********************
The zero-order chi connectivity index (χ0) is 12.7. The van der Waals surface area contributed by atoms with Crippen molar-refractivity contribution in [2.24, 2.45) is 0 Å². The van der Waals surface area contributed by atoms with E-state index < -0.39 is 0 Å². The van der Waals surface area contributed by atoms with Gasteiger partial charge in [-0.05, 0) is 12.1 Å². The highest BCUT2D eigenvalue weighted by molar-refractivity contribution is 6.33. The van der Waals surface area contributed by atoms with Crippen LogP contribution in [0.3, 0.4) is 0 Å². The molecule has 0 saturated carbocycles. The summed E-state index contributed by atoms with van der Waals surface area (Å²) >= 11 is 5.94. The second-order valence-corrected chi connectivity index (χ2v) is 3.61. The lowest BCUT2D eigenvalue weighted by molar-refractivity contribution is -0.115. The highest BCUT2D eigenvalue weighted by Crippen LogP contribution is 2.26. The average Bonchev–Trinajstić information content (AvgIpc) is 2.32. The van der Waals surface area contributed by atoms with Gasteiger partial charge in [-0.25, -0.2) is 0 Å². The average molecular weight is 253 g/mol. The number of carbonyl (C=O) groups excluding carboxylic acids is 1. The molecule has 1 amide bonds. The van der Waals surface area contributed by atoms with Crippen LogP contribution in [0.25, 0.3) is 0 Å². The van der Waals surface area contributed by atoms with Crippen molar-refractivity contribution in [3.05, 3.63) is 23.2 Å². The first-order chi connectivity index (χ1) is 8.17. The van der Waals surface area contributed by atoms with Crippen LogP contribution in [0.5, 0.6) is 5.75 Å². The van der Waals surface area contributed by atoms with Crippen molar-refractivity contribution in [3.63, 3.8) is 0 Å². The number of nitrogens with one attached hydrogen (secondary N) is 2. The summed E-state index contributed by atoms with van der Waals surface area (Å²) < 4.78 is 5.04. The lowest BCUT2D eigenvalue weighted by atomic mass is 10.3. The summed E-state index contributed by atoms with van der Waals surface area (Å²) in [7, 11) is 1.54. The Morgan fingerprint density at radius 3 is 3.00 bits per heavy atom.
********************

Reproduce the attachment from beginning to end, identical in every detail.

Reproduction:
The zero-order chi connectivity index (χ0) is 12.7. The van der Waals surface area contributed by atoms with Crippen molar-refractivity contribution in [2.24, 2.45) is 0 Å². The van der Waals surface area contributed by atoms with E-state index < -0.39 is 0 Å². The van der Waals surface area contributed by atoms with Gasteiger partial charge in [-0.05, 0) is 12.1 Å². The highest BCUT2D eigenvalue weighted by molar-refractivity contribution is 6.33. The van der Waals surface area contributed by atoms with Crippen LogP contribution in [0.3, 0.4) is 0 Å². The molecule has 0 saturated carbocycles. The summed E-state index contributed by atoms with van der Waals surface area (Å²) >= 11 is 5.94. The second-order valence-corrected chi connectivity index (χ2v) is 3.61. The lowest BCUT2D eigenvalue weighted by molar-refractivity contribution is -0.115. The highest BCUT2D eigenvalue weighted by Crippen LogP contribution is 2.26. The average Bonchev–Trinajstić information content (AvgIpc) is 2.32. The van der Waals surface area contributed by atoms with Gasteiger partial charge in [-0.25, -0.2) is 0 Å². The average molecular weight is 253 g/mol. The number of carbonyl (C=O) groups excluding carboxylic acids is 1. The molecule has 1 amide bonds. The van der Waals surface area contributed by atoms with Crippen LogP contribution in [0.25, 0.3) is 0 Å². The van der Waals surface area contributed by atoms with Crippen molar-refractivity contribution in [3.05, 3.63) is 23.2 Å². The first-order chi connectivity index (χ1) is 8.17. The van der Waals surface area contributed by atoms with Crippen LogP contribution in [0.5, 0.6) is 5.75 Å². The van der Waals surface area contributed by atoms with Crippen molar-refractivity contribution in [3.63, 3.8) is 0 Å². The number of nitrogens with one attached hydrogen (secondary N) is 2. The summed E-state index contributed by atoms with van der Waals surface area (Å²) < 4.78 is 5.04. The lowest BCUT2D eigenvalue weighted by atomic mass is 10.3. The summed E-state index contributed by atoms with van der Waals surface area (Å²) in [7, 11) is 1.54. The Morgan fingerprint density at radius 3 is 3.00 bits per heavy atom.